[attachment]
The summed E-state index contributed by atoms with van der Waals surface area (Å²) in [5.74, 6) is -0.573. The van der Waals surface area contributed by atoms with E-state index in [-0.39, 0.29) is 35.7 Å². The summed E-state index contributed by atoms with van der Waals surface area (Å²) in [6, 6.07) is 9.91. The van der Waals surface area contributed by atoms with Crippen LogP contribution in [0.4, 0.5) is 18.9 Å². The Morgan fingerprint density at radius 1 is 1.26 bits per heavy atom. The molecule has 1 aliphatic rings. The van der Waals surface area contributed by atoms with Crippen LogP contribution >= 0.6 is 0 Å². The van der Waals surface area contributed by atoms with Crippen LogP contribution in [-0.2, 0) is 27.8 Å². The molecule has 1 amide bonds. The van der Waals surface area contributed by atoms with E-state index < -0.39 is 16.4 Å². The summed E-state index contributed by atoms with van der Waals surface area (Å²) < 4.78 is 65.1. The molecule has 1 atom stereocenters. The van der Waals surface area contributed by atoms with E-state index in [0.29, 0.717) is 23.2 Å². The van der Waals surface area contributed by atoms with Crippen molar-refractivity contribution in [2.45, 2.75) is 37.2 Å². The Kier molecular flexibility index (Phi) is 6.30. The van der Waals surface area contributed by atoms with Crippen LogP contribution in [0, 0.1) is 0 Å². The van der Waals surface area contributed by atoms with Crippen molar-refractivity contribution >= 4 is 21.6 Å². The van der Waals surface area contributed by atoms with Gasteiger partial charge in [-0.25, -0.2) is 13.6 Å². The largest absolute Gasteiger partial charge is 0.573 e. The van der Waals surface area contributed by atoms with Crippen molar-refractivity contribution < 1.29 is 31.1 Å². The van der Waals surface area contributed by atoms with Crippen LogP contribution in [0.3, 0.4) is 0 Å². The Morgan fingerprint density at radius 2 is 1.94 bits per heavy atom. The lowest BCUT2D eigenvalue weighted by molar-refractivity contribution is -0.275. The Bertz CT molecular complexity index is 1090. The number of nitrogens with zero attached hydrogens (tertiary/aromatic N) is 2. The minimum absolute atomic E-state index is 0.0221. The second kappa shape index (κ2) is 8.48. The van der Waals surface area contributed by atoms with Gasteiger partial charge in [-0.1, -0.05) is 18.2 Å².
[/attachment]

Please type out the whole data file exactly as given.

The summed E-state index contributed by atoms with van der Waals surface area (Å²) in [5.74, 6) is -0.573. The van der Waals surface area contributed by atoms with E-state index in [-0.39, 0.29) is 35.7 Å². The summed E-state index contributed by atoms with van der Waals surface area (Å²) in [6, 6.07) is 9.91. The van der Waals surface area contributed by atoms with Crippen LogP contribution in [0.4, 0.5) is 18.9 Å². The Morgan fingerprint density at radius 1 is 1.26 bits per heavy atom. The molecule has 1 aliphatic rings. The van der Waals surface area contributed by atoms with Crippen LogP contribution >= 0.6 is 0 Å². The van der Waals surface area contributed by atoms with Crippen LogP contribution in [-0.2, 0) is 27.8 Å². The molecule has 1 amide bonds. The van der Waals surface area contributed by atoms with E-state index < -0.39 is 16.4 Å². The summed E-state index contributed by atoms with van der Waals surface area (Å²) < 4.78 is 65.1. The molecule has 1 atom stereocenters. The van der Waals surface area contributed by atoms with E-state index in [0.29, 0.717) is 23.2 Å². The van der Waals surface area contributed by atoms with Crippen molar-refractivity contribution in [2.45, 2.75) is 37.2 Å². The Kier molecular flexibility index (Phi) is 6.30. The van der Waals surface area contributed by atoms with Crippen LogP contribution in [0, 0.1) is 0 Å². The van der Waals surface area contributed by atoms with Crippen molar-refractivity contribution >= 4 is 21.6 Å². The van der Waals surface area contributed by atoms with Gasteiger partial charge in [-0.25, -0.2) is 13.6 Å². The largest absolute Gasteiger partial charge is 0.573 e. The van der Waals surface area contributed by atoms with Crippen molar-refractivity contribution < 1.29 is 31.1 Å². The van der Waals surface area contributed by atoms with Crippen LogP contribution in [0.3, 0.4) is 0 Å². The Morgan fingerprint density at radius 2 is 1.94 bits per heavy atom. The lowest BCUT2D eigenvalue weighted by molar-refractivity contribution is -0.275. The Bertz CT molecular complexity index is 1090. The number of nitrogens with zero attached hydrogens (tertiary/aromatic N) is 2. The minimum absolute atomic E-state index is 0.0221. The second kappa shape index (κ2) is 8.48. The van der Waals surface area contributed by atoms with Gasteiger partial charge in [-0.1, -0.05) is 18.2 Å².